F1 tipped to replace IndyCar at Long Beach

6 Comments

Could Formula One return to Long Beach in place of IndyCar in the near future?

Bernie Ecclestone is rumoured to be considering a return to the circuit which Formula One last visited in 1983 according to a report by Gordon Kirby in MotorSport.

Ecclestone is keen to have at least one more race in the USA in addition to the round at the Circuit of the Americas in Austin, Texas. A street race in New Jersey was supposed to appear on the F1 calendar this year but has been postponed to 2014.

“The Ecclestone name is widely-known in LA, well beyond motor racing’s narrow corridors, and it seems all but inevitable that Bernie will buy the Long Beach GP for F1’s return to Southern California in 2015,” says Kirby.

One stumbling block to a return to Long Beach for F1 would be the length of the circuit. At 1.968 miles it would need to be extended by at least 0.2 miles to reach the minimum length required for new Formula One circuits.

Formula One race at Long Beach from 1976 to 1983 before Ecclestone pulled the race having failed to agree financial terms with promoter Chris Pook.

IndyCar racing in its various guises has taken place at the track ever since and the third round of the 2013 IndyCar series is set to take place there this weekend. But its contract with the circuit is due for renewal next year.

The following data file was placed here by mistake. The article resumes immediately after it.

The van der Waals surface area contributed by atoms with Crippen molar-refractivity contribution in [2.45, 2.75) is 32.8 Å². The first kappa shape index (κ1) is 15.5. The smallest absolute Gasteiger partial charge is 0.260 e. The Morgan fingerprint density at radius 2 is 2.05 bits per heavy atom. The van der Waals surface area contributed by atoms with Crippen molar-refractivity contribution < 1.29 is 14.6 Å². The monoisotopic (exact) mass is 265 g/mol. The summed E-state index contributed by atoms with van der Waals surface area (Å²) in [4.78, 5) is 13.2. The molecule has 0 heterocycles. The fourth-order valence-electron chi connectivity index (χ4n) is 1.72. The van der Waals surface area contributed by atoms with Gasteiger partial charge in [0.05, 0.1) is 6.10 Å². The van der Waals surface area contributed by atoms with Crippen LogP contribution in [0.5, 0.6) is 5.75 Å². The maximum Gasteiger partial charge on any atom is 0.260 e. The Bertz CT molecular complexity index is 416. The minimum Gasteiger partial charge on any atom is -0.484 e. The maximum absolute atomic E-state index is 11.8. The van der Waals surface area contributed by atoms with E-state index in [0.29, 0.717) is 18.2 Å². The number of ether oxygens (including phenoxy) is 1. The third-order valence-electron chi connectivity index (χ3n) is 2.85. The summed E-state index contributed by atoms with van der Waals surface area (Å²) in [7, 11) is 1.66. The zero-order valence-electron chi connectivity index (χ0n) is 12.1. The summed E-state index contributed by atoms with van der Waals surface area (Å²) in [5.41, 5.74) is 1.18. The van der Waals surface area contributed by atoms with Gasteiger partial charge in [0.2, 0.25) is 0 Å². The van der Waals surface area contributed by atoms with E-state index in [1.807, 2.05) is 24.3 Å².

Read about the last Formula One Long Beach Grand Prix held 20 years ago

F1 2017 driver review: Max Verstappen

Getty Images
Leave a comment

Max Verstappen

Team: Red Bull Racing
Car No.: 33
Races: 20
Wins: 2
Podiums (excluding wins): 2
Pole Positions: 0
Fastest Laps: 1
Points: 168
Laps Led: 133
Championship Position: 6th

Max Verstappen rise as a once-in-a-generation talent continued through the 2017 Formula 1 season, even if reliability issues meant we were made to wait for his best form to arrive.

Verstappen stole the show in a wet-dry Chinese Grand Prix by charging from 16th to seventh in the opening lap before ultimately finishing third for Red Bull, yet he would not grace the podium again until the Malaysian Grand Prix at the start of October.

A combination of power unit problems and on-track clashes saw Verstappen retire from seven of the 12 races in the intermittent period, with incidents in Spain and Austria being avoidable.

Perhaps most embarrassing of all was his stoppage due to a power unit failure in front of a grandstand swathed in orange at the Belgian Grand Prix, a race tens of thousands of Dutch fans had attended to cheer Verstappen on.

But when Verstappen got things right, it was – as he frequently quoted – simply, simply lovely. There was plenty left in the tank, as proven by his sheer domination of the races in Malaysia and Mexico as he took the second and third wins of his career.

Perhaps even more impressive was Verstappen’s victory over Red Bull teammate Daniel Ricciardo in the qualifying head-to-head battle this year, an area the Australian has traditionally been strong in. Verstappen outqualifed his teammate 13-7 – it wasn’t even close…

All in all, Verstappen once again proved that on his day, he is one of the finest talents to grace F1 in recent years. With the right car underneath him next year, a title fight is certainly possible and will be the target – but there is always room for improvement.

And that is the scary part: Verstappen is only going to get better and better.

Season High: Dominating in Malaysia after an early pass on Lewis Hamilton.

Season Low: Crashing out on Lap 1 in Austria.